Symbolizing American Strength and Freedom: The Capitol Story
In 1814, British troops marched on Washington, DC, intent on striking a blow against the capital city during the War of 1812. The first public building they encountered was the unfinished Capitol. A feature of eight videos on the US Capitol’s website describes what the Capitol looked like at that time, how the British attempted to destroy it, and how their actions shaped the future of the building. Among the eight videos is one that describes how the British advanced on the Capitol. Two other videos describe the House Chamber before and after the war, and a third describes how the room known today as National Statuary Hall was rebuilt after the fire.
Plus: Teachers can bring the United States Capitol to their classroom by scheduling a live Zoom program with US Capitol Visitor Center staff. During the program, students will spend 15 to 20 minutes with an educator from the US Capitol’s Visitor Center in a live Q&A about the function, history, architecture, and art of the Capitol building.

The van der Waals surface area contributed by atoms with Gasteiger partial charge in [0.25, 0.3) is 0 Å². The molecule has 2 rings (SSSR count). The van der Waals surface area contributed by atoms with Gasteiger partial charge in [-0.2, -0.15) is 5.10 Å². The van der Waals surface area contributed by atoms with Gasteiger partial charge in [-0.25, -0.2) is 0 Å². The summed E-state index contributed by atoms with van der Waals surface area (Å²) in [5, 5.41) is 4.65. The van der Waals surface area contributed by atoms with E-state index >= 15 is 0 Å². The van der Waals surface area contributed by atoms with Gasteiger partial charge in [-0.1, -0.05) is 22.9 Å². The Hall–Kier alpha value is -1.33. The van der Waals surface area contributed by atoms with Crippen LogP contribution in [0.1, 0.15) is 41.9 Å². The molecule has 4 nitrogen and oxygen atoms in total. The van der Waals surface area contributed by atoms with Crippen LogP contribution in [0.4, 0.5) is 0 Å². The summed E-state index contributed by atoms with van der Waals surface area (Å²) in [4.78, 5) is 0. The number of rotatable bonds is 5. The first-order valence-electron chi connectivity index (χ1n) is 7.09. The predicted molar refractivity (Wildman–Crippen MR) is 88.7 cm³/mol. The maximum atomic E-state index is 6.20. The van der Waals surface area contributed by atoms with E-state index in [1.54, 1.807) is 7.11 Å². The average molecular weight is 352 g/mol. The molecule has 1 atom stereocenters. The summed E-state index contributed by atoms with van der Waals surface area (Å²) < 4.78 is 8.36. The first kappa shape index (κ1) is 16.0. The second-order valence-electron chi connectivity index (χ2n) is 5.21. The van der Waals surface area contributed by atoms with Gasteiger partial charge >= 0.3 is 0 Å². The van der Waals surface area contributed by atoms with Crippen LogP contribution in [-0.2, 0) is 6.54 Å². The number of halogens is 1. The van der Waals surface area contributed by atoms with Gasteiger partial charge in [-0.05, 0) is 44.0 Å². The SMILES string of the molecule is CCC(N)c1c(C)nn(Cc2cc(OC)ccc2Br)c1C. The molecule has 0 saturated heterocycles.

In this ReadWriteThink lesson, students read or view a literary text, and then identify and discuss examples of propaganda techniques in the text. Students then explore the use of propaganda in popular culture by looking at examples in the media.
PBS affiliate WETA has made available a list of propaganda techniques that make false connections (such as the techniques of “transfer” and “testimonial”), or constitute special appeals (such as “bandwagon” and “fear”), or are types of logical fallacy (for example, “unwarranted extrapolation”).
The Mind Over Media web platform gives students aged 13 and up an opportunity to explore the subject of contemporary propaganda by hosting thousands of examples of 21st-century propaganda from around the world.